I got mine from a gray-market dealer in Japan because, at the time, I think Seiko wasn’t officially selling them anymore. And although it was a bit big for my wrist, I still enjoyed it a lot. It came on the classic Seiko black rubber strap, but I only wore it on the Oyster-style bracelet that I purchased with the watch. It was on my wrist constantly for a year, but then I got a bit annoyed with the fact that I couldn’t manually wind it. And that’s when I bumped into another gateway brand that further infected me with the watch virus…

The always-casual Oris

I found I was ready to spend a little more than I had spent when I got the Seiko — let’s say my budget was around €2,000. During a vacation, I searched online for my kind of watch and made a shortlist. I then planned to go and visit some shops when I got back so that I could get a feel for the watches I had found. One of the brands I had been looking into was Oris, but I didn’t know that there was a brand boutique in my city center. When I found out, I decided to go and visit it to check out the watch on my list, the Oris Art Blakey, a Sellita-powered automatic watch that had a strong connection with my taste in music.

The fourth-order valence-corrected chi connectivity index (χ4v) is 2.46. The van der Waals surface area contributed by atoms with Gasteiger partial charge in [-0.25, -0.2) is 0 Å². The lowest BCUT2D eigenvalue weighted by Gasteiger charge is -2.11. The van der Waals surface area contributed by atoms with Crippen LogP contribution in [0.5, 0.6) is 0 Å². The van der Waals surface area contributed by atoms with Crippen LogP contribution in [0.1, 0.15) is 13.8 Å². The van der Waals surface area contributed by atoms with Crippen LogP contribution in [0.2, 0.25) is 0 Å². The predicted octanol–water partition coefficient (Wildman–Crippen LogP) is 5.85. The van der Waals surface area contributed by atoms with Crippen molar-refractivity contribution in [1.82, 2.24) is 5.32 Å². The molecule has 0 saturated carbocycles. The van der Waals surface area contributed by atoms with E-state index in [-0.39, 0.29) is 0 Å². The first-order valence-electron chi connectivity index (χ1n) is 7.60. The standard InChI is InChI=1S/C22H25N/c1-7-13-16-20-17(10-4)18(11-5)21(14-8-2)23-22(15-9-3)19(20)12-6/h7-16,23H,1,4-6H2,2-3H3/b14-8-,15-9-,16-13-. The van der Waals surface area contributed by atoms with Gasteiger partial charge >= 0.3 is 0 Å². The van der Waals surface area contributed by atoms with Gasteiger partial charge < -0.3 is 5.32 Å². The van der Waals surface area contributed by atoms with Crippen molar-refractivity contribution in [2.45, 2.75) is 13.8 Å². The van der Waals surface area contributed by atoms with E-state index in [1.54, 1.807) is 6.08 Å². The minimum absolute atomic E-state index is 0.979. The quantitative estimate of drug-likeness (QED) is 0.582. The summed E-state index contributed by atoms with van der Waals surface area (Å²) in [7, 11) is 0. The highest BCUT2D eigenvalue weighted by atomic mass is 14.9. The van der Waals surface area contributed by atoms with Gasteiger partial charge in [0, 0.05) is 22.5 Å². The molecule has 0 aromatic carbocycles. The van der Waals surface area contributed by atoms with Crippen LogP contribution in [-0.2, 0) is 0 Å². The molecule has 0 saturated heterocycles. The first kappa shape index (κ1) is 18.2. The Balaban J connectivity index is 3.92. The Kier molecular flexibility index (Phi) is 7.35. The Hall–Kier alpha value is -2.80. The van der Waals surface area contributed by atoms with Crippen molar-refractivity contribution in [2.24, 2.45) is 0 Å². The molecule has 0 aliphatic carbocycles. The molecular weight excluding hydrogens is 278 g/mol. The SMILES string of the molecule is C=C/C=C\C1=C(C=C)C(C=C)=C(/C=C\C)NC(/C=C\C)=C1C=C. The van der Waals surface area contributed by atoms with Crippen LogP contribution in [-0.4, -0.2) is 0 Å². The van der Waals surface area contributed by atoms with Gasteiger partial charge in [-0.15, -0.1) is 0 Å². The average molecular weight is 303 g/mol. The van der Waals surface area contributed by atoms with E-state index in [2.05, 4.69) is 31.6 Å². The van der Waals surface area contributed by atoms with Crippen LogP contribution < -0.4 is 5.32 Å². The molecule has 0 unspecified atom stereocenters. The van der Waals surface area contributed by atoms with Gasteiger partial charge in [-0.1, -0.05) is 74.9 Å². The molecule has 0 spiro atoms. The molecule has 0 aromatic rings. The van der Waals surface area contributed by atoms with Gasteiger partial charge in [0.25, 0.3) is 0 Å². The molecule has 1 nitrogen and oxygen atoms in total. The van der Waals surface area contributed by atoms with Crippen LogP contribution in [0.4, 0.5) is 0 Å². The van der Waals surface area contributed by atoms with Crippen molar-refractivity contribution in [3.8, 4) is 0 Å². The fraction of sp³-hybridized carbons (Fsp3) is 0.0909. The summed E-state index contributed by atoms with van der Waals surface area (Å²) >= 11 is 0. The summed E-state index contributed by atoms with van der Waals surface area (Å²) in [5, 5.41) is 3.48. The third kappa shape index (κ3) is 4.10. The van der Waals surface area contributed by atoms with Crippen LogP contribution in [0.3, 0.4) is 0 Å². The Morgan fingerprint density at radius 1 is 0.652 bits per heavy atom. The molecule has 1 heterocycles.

My first Swiss mechanical watch, the Oris Art Blakey

At that point, I had never visited a watch boutique before, and I think the Oris boutique was a great way to start. Yes, I had to ring the bell to get in, but there was no locked gate. And on the inside, it looked more like a living room than a luxury boutique. It was the perfect casual setting that lured me into my first luxury-watch purchase. And I thought that Oris would be my only watch, at least for a few years. However, I enjoyed the search for the Art Blakey so much that I just kept looking around. I tried to delay the process of buying more watches by starting an Instagram page with my Oris. But after buying it, the floodgates opened, and many more watches followed.

Tudor Heritage Black Bay 36-0739-2

The Black Bay’s perfect formula